Especially with the apps for smaller children, games can hardly be separated from learning apps or virtual picture books. The digital version of the Janosch classic "Oh how nice is Panama" also contains a few small games, the app non-fiction book "This is my body" comes across as very playful. And the memory game "Flip Flip with Bato" not only trains the memory, but also trains the ear in sound mode.

Be careful with in-app purchases

"A good app, for example, needs to use the technical capabilities of a tablet or smartphone", thinks Holler. "This is then also funnier or cooler for the children, and then they feel more interested in dealing with it." On the other hand, very brief or poorly translated app descriptions without a preview video or image are not a good sign.

Of course, parents should also make sure that apps don’t bombard their children with ads or in-app purchases. "Free apps in particular are often financed this way"says Holler. One reason why the expert rather recommends paid apps: "While there are good free apps out there, paid apps are often better." Nobody has to rush into expenses for this: Six euros is already the highest price range for the vast majority of children’s apps.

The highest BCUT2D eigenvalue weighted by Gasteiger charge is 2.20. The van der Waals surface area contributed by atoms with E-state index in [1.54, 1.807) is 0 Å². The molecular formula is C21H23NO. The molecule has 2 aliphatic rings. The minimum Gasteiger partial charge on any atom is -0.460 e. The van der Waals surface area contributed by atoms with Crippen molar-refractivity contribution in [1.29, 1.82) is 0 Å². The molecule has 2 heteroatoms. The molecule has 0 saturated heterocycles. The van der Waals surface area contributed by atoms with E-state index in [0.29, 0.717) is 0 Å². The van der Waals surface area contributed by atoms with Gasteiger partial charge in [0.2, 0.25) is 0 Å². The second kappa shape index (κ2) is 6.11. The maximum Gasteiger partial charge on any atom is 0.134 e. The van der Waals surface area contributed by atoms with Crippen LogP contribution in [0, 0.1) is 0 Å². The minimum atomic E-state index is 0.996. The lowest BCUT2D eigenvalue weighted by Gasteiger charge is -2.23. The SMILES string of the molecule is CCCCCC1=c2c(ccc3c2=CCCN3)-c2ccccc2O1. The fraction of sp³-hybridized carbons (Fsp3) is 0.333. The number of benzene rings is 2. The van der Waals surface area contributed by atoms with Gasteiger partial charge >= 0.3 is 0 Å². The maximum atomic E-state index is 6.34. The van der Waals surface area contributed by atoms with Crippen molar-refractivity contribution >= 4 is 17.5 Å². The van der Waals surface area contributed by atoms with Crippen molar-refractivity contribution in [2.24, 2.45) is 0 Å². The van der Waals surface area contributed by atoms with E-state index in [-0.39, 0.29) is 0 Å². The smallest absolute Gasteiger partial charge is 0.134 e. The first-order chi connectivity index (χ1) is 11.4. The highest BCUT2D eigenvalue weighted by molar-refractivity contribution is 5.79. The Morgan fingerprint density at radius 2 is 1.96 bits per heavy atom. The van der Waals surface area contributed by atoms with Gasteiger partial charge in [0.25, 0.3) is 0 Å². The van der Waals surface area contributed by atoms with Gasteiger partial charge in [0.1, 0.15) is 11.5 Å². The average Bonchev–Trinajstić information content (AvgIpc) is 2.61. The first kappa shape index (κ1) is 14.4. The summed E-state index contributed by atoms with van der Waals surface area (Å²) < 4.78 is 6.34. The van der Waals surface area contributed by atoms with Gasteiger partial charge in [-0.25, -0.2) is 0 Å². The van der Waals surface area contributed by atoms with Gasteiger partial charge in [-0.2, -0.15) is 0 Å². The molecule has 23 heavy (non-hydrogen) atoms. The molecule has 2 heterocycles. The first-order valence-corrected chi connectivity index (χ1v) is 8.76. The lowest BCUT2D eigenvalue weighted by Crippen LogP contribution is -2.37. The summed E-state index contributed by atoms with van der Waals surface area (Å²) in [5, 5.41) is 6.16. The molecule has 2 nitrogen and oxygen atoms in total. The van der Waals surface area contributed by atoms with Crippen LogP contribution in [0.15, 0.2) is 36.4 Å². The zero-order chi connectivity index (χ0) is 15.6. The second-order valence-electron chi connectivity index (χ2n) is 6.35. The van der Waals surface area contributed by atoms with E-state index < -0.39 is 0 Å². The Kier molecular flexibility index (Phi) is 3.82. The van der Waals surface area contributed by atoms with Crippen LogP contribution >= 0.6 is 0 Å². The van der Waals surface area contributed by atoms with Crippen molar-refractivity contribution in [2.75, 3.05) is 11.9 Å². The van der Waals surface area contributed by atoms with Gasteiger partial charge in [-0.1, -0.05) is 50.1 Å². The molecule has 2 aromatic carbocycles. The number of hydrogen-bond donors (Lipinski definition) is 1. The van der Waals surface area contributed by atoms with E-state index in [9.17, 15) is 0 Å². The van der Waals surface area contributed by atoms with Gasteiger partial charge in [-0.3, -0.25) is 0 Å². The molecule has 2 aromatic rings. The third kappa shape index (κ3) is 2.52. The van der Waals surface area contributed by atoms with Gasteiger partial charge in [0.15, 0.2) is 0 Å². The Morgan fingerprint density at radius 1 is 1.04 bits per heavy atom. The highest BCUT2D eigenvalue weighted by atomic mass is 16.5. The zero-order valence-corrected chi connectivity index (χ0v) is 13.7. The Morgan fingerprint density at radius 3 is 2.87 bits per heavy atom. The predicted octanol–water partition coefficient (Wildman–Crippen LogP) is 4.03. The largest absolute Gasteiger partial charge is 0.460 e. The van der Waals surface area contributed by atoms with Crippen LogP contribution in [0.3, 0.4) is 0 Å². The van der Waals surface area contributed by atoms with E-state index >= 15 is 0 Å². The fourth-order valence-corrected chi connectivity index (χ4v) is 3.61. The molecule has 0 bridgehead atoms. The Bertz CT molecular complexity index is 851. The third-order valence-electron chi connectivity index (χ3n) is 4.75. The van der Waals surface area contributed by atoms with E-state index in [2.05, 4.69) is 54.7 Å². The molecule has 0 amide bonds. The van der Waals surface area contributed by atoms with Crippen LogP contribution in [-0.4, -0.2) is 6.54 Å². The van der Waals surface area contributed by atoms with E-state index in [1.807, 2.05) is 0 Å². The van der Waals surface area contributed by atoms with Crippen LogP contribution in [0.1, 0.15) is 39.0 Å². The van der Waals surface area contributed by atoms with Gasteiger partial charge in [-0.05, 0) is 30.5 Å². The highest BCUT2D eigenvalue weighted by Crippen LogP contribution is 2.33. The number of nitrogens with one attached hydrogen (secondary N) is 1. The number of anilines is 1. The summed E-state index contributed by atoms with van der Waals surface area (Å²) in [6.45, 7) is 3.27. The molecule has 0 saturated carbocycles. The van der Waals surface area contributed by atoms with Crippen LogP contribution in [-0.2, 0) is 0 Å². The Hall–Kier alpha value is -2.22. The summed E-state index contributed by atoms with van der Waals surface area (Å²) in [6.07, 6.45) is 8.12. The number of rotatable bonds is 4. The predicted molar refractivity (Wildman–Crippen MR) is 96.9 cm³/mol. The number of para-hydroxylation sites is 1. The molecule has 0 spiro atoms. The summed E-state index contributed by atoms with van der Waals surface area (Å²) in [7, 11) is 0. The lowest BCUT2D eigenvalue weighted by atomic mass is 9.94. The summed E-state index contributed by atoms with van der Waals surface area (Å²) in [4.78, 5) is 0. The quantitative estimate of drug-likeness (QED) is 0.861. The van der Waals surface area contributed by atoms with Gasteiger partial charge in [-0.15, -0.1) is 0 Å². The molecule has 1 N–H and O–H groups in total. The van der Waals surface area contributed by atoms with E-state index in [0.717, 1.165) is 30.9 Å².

Not under three years

In principle, children under the age of three should not use mobile devices with apps, advises the initiative "Look at! What your child does with Media". At that age, it is even more important to explore the real world. After that, nothing speaks against a few virtual adventures – but only together with mom or dad and no longer than 30 minutes a day. Later, parents can leave the devices to their children for longer and alone. Before doing this, it is best to activate common child safety and youth protection settings.

Mobile devices promote creativity and media skills Smartphones and tablets open up possibilities for children far beyond just playing, watching and listening: "I find children’s apps most exciting when they turn the smartphone or tablet into a design medium"says Feibel. "So if I can use it to create my own music, comics, e-books, videos or film trailers."Such creative apps are interesting from the age of eight, according to the expert, who himself regularly gives seminars with students. "Such apps and options are very popular." And that’s not all: Such apps can even be a way to playfully train the media skills of young users, says Feibel. "On such a path, students are even interested in topics such as data protection or copyright."

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Smartphones, tablet PCs and the mobile Internet in children’s hands pose new challenges for parents. The devices are coveted status symbols and are on many wish lists at Christmas. But children need to be educated about cost traps and data protection risks. Experts give tips.